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Shingles is a painful skin rash. It is also called zoster or herpes zoster. It is caused by the varicella zoster virus. This is the same virus that causes chickenpox. Nearly one-third of people in the United States will get shingles in their lifetime. Most people will only get it once. But some people can have more than one episode.
The virus that causes shingles is not the same virus that causes oral or genital herpes. That virus is called the herpes simplex virus. The two are in the same family of viruses.
Symptoms of shingles
Shingles usually causes a painful, blistering rash. Sometimes pain, itching, or tingling start a few days before the rash appears. The rash begins with reddish bumps. In a few days, these bumps turn into fluid-filled blisters. You might feel a stinging or burning pain. The rash might also itch. Other symptoms include:
Shingles occurs most often on the trunk of the body. This could be a band of blisters around your back or chest. The blisters usually scab over in about a week. The rash usually clears up in 2 to 4 weeks. You may see changes in the color of your skin when the scabs fall off. In more severe cases of shingles, these color changes could be permanent.
Even though the rash from shingles gets better or goes away in a few weeks, the pain may last longer. This condition is known as post-herpetic neuralgia (PHN). In most people, however, the pain of shingles goes away in 1 to 2 months.
What causes shingles?
Shingles is caused by the varicella zoster virus, the same virus that causes chickenpox. After you’ve had chickenpox, the virus goes dormant (inactive) in your body. It stays inside certain nerve cells. Your immune system keeps the virus in these cells. As you get older, your immune system may get weaker. If this happens, the virus may reactivate, causing shingles. Many times this happens years after you’ve had chickenpox. If you have had the chickenpox vaccine, you are less likely to get chickenpox. Therefore, you’re less likely to later develop shingles.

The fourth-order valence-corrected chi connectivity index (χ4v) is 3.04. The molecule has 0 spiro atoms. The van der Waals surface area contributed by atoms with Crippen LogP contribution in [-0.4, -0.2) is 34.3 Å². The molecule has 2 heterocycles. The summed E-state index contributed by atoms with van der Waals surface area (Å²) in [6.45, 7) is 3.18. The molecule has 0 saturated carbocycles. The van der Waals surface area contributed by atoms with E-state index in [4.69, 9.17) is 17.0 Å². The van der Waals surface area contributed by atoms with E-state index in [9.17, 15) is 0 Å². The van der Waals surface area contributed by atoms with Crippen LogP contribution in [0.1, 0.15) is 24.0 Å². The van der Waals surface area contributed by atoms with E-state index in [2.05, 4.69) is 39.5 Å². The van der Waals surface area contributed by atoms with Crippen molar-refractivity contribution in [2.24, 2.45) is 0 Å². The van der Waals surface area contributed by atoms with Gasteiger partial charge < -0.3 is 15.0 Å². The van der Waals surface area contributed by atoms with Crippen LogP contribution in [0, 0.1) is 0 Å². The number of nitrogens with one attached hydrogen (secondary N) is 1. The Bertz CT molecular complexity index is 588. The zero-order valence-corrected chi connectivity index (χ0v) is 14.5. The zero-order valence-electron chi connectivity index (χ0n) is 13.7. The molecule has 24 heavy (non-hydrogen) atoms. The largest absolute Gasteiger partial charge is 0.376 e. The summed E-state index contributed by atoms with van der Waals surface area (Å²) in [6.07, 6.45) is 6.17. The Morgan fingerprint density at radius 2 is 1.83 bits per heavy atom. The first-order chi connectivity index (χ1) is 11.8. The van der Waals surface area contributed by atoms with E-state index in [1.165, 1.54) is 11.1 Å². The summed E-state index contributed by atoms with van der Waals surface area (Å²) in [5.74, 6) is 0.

Most people who get shingles are over 50 years of age or have a weak immune system. For example, you might get shingles if you:
- have cancer
- take medicines that weaken your immune system
- have HIV or AIDS.
Can I give shingles to others?
No one can catch shingles from you. But the virus can be spread to a person who has never had chickenpox. The virus lives in the blisters that shingles causes. It can be spread until the blisters are completely healed. If you have blisters that have not crusted over yet, you should stay away from:
- anyone who has never had chickenpox
- babies under 12 months old
- pregnant women
- very sick people (such as those with cancer or AIDS).
Tell your doctor if you live with children who have not had chickenpox. They may need to be vaccinated.
How is shingles diagnosed?
Your doctor will ask you about your medical history, including if you’ve ever had chickenpox. He or she will also ask about your symptoms. They will do a physical exam and inspect your rash. There is a test that can confirm shingles, but it is not normally needed.
Can shingles be prevented or avoided?
The best way to prevent shingles is through vaccination. Vaccinate your children for chickenpox. This vaccine reduces their risk for getting chickenpox. You can’t get shingles unless you’ve had chickenpox first.
When you are older, get the shingles vaccine. It is recommended for adults 60 years of age and older. It can prevent shingles. People who have had shingles should get the vaccine to help stop the disease from reoccurring. Common side effects of the vaccine are headache, plus redness, swelling, itching, and soreness at the injection site.